Joining us now, chief political correspondent Dana Bash and CNN political director David Chalian.

Dana, what do these next 48 hours hold?

DANA BASH, CNN CHIEF POLITICAL CORRESPONDENT: Well, they hold the key to a lot, most importantly Joe Biden. Most of these candidates have made it very clear that no matter what happens in South Carolina, they're focused on Super Tuesday, the travel schedules between now and even Saturday kind of explain that. A lot of the candidates aren't even here. They're going to Super Tuesday states. But it is so critical for Joe Biden. I mean, it almost sounds like political conventional wisdom at this point. But in this particular case, it's because it happens to be very true.

And even the Biden campaign acknowledges that. He has to win, and in the words of Jim Clyburn who endorsed him yesterday, he doesn't have to -- he can't just win by one point. He has to win big in order to propel his candidacy beyond South Carolina to start really winning other big states.

JOHN BERMAN, CNN ANCHOR: What does that mean, win big, David, and how then can the vice president or could, hypothetically, he carry that forward when Super Tuesday is just three days away?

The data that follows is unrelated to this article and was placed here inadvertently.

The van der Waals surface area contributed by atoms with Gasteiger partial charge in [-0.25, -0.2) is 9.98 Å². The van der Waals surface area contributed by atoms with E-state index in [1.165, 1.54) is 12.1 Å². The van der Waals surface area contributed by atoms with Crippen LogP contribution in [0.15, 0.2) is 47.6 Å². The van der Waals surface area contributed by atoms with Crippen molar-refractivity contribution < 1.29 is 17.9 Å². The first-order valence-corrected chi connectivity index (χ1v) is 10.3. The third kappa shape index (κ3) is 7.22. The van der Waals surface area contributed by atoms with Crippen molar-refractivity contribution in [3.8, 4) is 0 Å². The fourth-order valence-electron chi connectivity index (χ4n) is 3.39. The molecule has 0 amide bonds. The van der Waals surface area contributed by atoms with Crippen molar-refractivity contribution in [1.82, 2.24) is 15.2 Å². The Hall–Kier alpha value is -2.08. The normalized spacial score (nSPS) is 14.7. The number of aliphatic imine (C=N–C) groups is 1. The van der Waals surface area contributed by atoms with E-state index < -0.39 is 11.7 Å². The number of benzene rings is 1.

DAVID CHALIAN, CNN POLITICAL DIRECTOR: It is just three days away, John, but, remember, if he wins big here and let's call that a double- digit win, OK? As a big victory.

It will be, obviously, because of the support with African-American voters. As you know, they make up a majority of the electorate in South Carolina. And then, so look ahead to Super Tuesday a couple days away and there are a whole slew of states on Super Tuesday where the African-American vote can be really consequential inside the Democratic nominating electorate and Joe Biden then would feel a boost of confidence out of here to try and re-create that support in those states and collect a bunch of delegates.